The global politics of gold

Alasdair Macleod – 27 September 2010

Very little attention is given to the global political consequences of the strength of gold, but we can be sure that the strategy analysts in the Pentagon and elsewhere are acutely aware of the difficulties created between the old communist bloc on one side, and America, the UK and Europe on the other. If they are not, they are not doing their job at a time when they know Russia is running spy networks in the US, and possibly knows what is left in Fort Knox down to the bar. The ex-communists are playing from a position of increasing strength, and the West from weakness; but the issues are complex, requiring some deductive guess-work.

The ex-communists include Kazakhstan, Kyrgyzstan, Tajikistan, and Uzbekistan together with Russia and China who are all members of The Shanghai Cooperation Organisation (SCO), which as a body “promotes effective cooperation in politics, trade and economy” between the member states. Russia’s involvement with the SCO suggests that she sees a better future politically and economically allied with China rather than Europe, which should come as no surprise.

Countries with observer status at the SCO include India, Iran, Mongolia and Pakistan, and dialogue partners are Belarus and Sri Lanka. It may just be coincidence that this group includes a substantial slug of the world’s gold reserves in the ground, and that eight of them have announced additions to their official gold reserves in the last eighteen months[i]. China and Russia between them account for 21% of global mine production, and small producers such as Kazakhstan have considerable reserves. It is of course unlikely that the SCO has any formal involvement in precious metals strategy as such[ii], but it is a suitable platform for co-ordinating gold strategy between member states.

The total declared reserves held by these members’ central banks is not substantial at about 2,100 tonnes, which is only 10% of the Western central banking cartel’s officially declared holdings. But both Russia and China are unlikely to have disclosed all their holdings. In this respect China and Russia have been particularly skilful, by at least announcing an increase in their reserves, rather than allowing speculation to run unchecked.

In contrast, the Western central bank cartel deliberately withholds information from the markets, lending credence to worst-case suspicions. They refuse to divulge leasing commitments and swap agreements. The Fed also refuses an independent audit of its gold reserves. While everyone accepts that central banks manipulate markets, the deliberate lack of information encourages suspicions that the cartel has little disposable gold left to deliver to the market. In contrast to the ex-communists, the cartel is managing information very badly.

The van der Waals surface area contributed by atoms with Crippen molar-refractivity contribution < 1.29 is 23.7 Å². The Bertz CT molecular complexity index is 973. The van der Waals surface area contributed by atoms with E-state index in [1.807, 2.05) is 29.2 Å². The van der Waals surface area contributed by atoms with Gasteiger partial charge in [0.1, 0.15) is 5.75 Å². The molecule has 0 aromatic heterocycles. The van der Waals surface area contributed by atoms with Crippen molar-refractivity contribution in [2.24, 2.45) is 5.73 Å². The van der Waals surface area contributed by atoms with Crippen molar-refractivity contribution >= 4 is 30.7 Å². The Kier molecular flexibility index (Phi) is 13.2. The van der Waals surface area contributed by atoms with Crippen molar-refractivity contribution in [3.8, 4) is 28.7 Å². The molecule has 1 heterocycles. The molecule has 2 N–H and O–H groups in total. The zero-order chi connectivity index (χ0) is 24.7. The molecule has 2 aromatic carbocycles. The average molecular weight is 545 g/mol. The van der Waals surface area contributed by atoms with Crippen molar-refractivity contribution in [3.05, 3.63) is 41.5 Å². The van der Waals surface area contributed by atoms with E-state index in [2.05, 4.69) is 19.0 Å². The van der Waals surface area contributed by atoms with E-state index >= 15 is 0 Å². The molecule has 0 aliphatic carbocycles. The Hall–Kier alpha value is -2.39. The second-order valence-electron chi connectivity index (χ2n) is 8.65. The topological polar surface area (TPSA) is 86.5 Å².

So where does this leave the Pentagon strategists? They will probably surmise that control over gold markets has already passed from the Western cartel to the ex-communists. They should regard this as a development of the utmost importance, if they suspect that the Cold war has morphed into a financial war. And do not forget it was a financial war that forced communism to collapse twenty-five years ago, when America heavily outspent the Soviets with Star-wars. This lesson is not forgotten in Moscow and Beijing, nor should it be by the Pentagon which originally developed this strategy. Control of gold bullion markets is therefore of considerable strategic importance.

As if the Western central banking cartel didn’t have enough on its plate without this complication! Manipulating markets to keep the global economy on course is hard enough without other central banks seeking to undermine you for political reasons.

To complete the picture, we should look at it from the SCO group’s perspective. Russia and China drive the SCO forum, other members generally falling into line. The observers and dialog partners benefit from being fed useful information, which may explain why India, Sri Lanka and possibly Bangladesh[iii] have all bought gold. Russia may be more interested in her dominance of the world’s fossil fuel supplies, which leaves China in the driving seat for gold, while Russia imitates the three wise monkeys. This combination of energy and gold strategies is particularly unfortunate for the West.

There are two possible strategies that China might pursue with respect to gold. There is the obvious one: that she has too little gold in her growing foreign reserves, and perhaps finds gold to be more attractive than Western paper currencies. This is what is commonly believed in Western financial circles. But there is another possibility, which should worry the Pentagon, and is briefly as follows.